Jump to content
  • Welcome to the eG Forums, a service of the eGullet Society for Culinary Arts & Letters. The Society is a 501(c)3 not-for-profit organization dedicated to the advancement of the culinary arts. These advertising-free forums are provided free of charge through donations from Society members. Anyone may read the forums, but to post you must create an account.

HowardLi

Sous vide cheesecake?

Recommended Posts

Has anybody tried to do this?

I assume that the cheesecake should set after refrigeration if all of the egg proteins have coagulated, which according to this site, can happen slowly at 78 C for a custard... so if I put my pan into a big pot with 78 C (or 80 or 82) water such that the level is just under the rim of the pan, in about 3 hours (randomly selected time) I should have a thoroughly-done cake.

Ideas?

EDIT: Crust can be blind-baked, of course.


Edited by HowardLi (log)

Share this post


Link to post
Share on other sites

I think I'm going to try one this weekend. Should I cover the pan with plastic wrap? Loosely cover it with foil to keep lid condensation at bay? Leave it fully open?

Unless someone says otherwise, I will try 78 C water.


Edited by HowardLi (log)

Share this post


Link to post
Share on other sites

I would leave it open, but, be aware of the air temperature. In school, we bake in convection ovens, the old-fashioned way, so the temperature is fairly even all-around and the circulating air removes some moisture. If you try this in a regulated water bath uncovered, but the room has the AC blasting, the top may not cook well.

I say leave it open because most formulas have some moisture that needs to be released during cooking. Caveat: there may be modernist formulas that work better sealed that I am not aware of. (I want the book, but cannot at this time afford it...)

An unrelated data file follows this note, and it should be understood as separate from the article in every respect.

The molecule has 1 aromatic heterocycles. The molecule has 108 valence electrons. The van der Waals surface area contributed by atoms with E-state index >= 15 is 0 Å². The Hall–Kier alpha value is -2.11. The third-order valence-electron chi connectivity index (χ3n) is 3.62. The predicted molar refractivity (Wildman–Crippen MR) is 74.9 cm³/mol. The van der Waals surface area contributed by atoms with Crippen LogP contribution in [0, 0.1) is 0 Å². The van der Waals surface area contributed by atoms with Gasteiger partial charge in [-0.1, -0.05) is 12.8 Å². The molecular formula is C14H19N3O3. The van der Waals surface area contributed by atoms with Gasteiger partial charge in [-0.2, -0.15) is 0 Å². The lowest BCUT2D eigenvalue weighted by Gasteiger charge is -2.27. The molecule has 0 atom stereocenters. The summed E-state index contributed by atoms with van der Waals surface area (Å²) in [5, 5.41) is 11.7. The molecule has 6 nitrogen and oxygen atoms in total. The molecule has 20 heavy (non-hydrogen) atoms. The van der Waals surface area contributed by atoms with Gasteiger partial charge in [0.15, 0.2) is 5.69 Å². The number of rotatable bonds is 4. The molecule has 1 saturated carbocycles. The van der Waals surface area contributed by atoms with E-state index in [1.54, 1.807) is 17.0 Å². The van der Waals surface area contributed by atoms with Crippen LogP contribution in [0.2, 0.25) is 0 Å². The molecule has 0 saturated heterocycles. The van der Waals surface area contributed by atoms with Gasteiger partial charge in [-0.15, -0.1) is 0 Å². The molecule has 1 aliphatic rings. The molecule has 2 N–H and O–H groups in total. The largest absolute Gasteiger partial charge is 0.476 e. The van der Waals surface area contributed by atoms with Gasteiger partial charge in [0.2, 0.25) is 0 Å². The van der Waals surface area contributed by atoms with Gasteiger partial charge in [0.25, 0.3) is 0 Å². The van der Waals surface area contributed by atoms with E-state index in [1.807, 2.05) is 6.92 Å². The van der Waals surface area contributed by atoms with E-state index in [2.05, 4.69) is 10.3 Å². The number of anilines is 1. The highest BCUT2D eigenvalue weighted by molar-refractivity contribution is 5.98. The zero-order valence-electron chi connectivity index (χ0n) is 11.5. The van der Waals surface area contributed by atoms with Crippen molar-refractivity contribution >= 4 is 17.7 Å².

Share this post


Link to post
Share on other sites

In a normal oven with a water bath, though, there is significant humidity; I always get greeted with a huge blast of water vapor when I open the door to check on my cheesecake.

If the humidity is at 100% (as I suspect it normally is), it would be no different than leaving the pot lid on. And the cheesecake does normally turn out very well - it's just easier to "bake" in a pot than an oven.

Share this post


Link to post
Share on other sites

I've thought about trying this out as well, but haven't had a chance. Douglas Baldwin does have a sous vide creme brulee video on youtube, so I would expect cheesecake to work as well.

edited for spelling


Edited by avaserfi (log)

Share this post


Link to post
Share on other sites

I just recently made some sous vide cheesecake and the results are great. I bagged the custard and cooked at 80C for 3 hours then piped into molds. The pictured cheesecake I gave a dusting of sugar and bruleed.

IMG_3078%252520edit.jpg

IMG_3080%252520edit.jpg

I talk about it a little more on the link below, but the end result was a resounding success for me.

http://www.consumedgourmet.com/2011/10/low-temperature-sous-vide-cheesecake.html

Share this post


Link to post
Share on other sites

How do you think the freezing affected the texture? Did you only do it so that you could handle them more easily?

Share this post


Link to post
Share on other sites

Freezing allowed me to unmold them without damaging the cake. I compared some that was frozen to some that wasn't and couldn't detect a textural difference.

Share this post


Link to post
Share on other sites

How would you describe the "set" of the egg matrix? Silky, creamy, or nearing a traditionally baked pasty sort of texture?

Share this post


Link to post
Share on other sites

It is definitely silky and creamy, but my cheesecake always is. It has some of the lightness a cheesecake gets from the bake, but not quite as much. It feels a little more rich than I have experienced in the past. I attribute this to the lack of any overcooked parts. Traditional cooking methods result in the outside being over-baked while the inside is just right. So, in my experience, the outer portions are a bit lighter in texture than the inside. Not the case here.